Children love being outside and playing games with their friends. However, as soon as you sit them down in a classroom their concentration goes out the window – literally. Fortunately, there are ways to engage children, teach them new things, and get them excited about learning new math concepts through playground games and outdoor play.

Hopscotch

Number of Players: 1
Age Range: 5+

One of the most traditional playground games, hopscotch is a great way to teach children how to count and memorise their times tables. As with a standard game of hopscotch, you can label the boxes, but you could write fractions and have the child state the answer as they move through each box.

What’s the Time Mr Wolf?

Number of Players: 30+
Age Range: 5+

This game is fantastic for teaching young children how to tell the time. You can adjust it so that it’s suitable for the age range and abilities of the children you’re teaching. To teach children through playing the game, have all players line up at one side of the playground ready to play, while you stand at the other end with pictures of clocks of separate pieces of paper.

When the children chant, “what’s the time Mr Wolf?”, hold up one of the clock faces and have them read it; “2 o’clock!” Whatever the time is, they can take that many steps forward. So, 2 o’clock would be 2 steps forward and so on, until you say “Dinner time” and chase the kids around the playground, trying to catch them.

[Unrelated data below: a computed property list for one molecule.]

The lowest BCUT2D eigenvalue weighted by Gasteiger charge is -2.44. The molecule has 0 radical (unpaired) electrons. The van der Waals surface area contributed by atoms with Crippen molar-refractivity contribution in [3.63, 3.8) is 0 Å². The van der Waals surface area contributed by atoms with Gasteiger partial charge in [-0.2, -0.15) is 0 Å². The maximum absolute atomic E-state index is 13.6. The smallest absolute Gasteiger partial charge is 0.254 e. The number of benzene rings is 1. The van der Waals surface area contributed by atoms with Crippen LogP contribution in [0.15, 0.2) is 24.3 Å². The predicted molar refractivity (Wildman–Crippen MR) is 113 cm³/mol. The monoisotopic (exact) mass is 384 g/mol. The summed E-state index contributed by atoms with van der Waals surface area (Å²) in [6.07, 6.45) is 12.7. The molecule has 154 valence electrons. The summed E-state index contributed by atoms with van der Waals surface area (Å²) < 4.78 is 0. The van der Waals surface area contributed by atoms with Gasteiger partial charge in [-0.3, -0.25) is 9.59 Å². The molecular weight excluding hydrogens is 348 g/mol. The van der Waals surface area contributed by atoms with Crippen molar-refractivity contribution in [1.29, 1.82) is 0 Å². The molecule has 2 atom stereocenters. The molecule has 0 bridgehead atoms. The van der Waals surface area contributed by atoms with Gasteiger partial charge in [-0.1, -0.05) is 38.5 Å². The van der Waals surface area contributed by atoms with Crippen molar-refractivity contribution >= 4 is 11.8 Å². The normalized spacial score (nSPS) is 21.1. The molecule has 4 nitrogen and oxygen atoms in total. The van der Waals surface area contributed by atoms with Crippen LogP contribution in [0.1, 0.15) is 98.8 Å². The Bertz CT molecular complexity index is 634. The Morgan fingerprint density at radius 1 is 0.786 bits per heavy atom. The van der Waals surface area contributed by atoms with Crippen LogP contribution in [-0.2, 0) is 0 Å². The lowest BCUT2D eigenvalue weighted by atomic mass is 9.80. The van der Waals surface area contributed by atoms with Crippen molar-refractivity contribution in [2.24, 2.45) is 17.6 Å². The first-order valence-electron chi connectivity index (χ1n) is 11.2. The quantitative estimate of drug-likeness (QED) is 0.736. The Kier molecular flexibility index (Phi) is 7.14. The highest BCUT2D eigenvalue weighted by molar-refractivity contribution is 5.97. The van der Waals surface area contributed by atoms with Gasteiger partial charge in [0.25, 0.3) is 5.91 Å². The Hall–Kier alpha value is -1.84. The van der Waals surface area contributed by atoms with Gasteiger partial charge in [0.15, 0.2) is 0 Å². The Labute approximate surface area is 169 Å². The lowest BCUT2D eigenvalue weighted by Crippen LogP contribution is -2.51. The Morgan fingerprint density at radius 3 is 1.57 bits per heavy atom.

Math Racers

Number of Players: 30+
Age Range: 7+

This is a great game to teach children how to quickly solve maths problems with accuracy, whilst competing against their classmates. Place a pile of bouncy balls/pine cones/pebbles or other objects on one side of the playground and then have the children line up at the other end.

Next, shout out a maths problem, for example: 8 x 6 (the difficulty will depend on their age and ability). And then have the children race to collect the correct number of balls in their bag. The first child back to the start line and with the correct number of balls in their bag, gets a point! To make the game last, you could make the rule that the first player to 10 points wins the game.

Body Clock

Number of Players: 10+
Age Range: 8+